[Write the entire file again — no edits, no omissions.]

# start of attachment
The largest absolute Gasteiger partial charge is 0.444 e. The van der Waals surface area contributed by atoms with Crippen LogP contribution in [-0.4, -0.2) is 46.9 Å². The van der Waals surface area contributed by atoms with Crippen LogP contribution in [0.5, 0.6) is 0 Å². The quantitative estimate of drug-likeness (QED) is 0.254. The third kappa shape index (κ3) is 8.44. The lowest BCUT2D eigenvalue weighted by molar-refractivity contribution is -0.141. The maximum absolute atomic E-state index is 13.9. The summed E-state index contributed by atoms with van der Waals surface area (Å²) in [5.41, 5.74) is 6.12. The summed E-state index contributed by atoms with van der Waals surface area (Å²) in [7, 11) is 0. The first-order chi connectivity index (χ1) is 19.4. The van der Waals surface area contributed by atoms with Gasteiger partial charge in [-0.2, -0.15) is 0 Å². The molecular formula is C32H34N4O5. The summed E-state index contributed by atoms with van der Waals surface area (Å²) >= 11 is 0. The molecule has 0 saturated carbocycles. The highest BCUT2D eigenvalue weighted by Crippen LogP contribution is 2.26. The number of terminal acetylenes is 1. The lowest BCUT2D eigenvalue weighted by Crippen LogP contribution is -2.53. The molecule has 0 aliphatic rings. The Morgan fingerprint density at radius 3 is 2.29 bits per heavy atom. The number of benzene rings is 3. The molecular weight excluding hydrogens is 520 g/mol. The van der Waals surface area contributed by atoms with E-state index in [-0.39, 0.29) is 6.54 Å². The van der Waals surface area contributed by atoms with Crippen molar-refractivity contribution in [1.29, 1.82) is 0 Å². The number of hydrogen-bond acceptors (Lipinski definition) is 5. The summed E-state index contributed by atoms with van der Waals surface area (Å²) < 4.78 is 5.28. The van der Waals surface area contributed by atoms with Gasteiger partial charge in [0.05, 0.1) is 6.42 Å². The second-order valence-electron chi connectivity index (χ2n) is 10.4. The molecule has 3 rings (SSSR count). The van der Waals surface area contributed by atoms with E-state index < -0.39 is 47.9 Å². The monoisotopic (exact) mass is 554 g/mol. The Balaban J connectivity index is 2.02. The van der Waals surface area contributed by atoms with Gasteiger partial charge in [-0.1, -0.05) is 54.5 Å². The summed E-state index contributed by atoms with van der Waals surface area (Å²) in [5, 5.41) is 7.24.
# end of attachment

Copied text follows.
The largest absolute Gasteiger partial charge is 0.444 e. The van der Waals surface area contributed by atoms with Crippen LogP contribution in [-0.4, -0.2) is 46.9 Å². The van der Waals surface area contributed by atoms with Crippen LogP contribution in [0.5, 0.6) is 0 Å². The quantitative estimate of drug-likeness (QED) is 0.254. The third kappa shape index (κ3) is 8.44. The lowest BCUT2D eigenvalue weighted by molar-refractivity contribution is -0.141. The maximum absolute atomic E-state index is 13.9. The summed E-state index contributed by atoms with van der Waals surface area (Å²) in [5.41, 5.74) is 6.12. The summed E-state index contributed by atoms with van der Waals surface area (Å²) in [7, 11) is 0. The first-order chi connectivity index (χ1) is 19.4. The van der Waals surface area contributed by atoms with Gasteiger partial charge in [-0.2, -0.15) is 0 Å². The molecular formula is C32H34N4O5. The summed E-state index contributed by atoms with van der Waals surface area (Å²) >= 11 is 0. The molecule has 0 saturated carbocycles. The highest BCUT2D eigenvalue weighted by Crippen LogP contribution is 2.26. The number of terminal acetylenes is 1. The lowest BCUT2D eigenvalue weighted by Crippen LogP contribution is -2.53. The molecule has 0 aliphatic rings. The Morgan fingerprint density at radius 3 is 2.29 bits per heavy atom. The number of benzene rings is 3. The molecular weight excluding hydrogens is 520 g/mol. The van der Waals surface area contributed by atoms with E-state index in [-0.39, 0.29) is 6.54 Å². The van der Waals surface area contributed by atoms with Crippen molar-refractivity contribution in [1.29, 1.82) is 0 Å². The number of hydrogen-bond acceptors (Lipinski definition) is 5. The summed E-state index contributed by atoms with van der Waals surface area (Å²) < 4.78 is 5.28. The van der Waals surface area contributed by atoms with Gasteiger partial charge in [0.05, 0.1) is 6.42 Å². The second-order valence-electron chi connectivity index (χ2n) is 10.4. The molecule has 3 rings (SSSR count). The van der Waals surface area contributed by atoms with E-state index < -0.39 is 47.9 Å². The monoisotopic (exact) mass is 554 g/mol. The Balaban J connectivity index is 2.02. The van der Waals surface area contributed by atoms with Gasteiger partial charge in [-0.1, -0.05) is 54.5 Å². The summed E-state index contributed by atoms with van der Waals surface area (Å²) in [5, 5.41) is 7.24.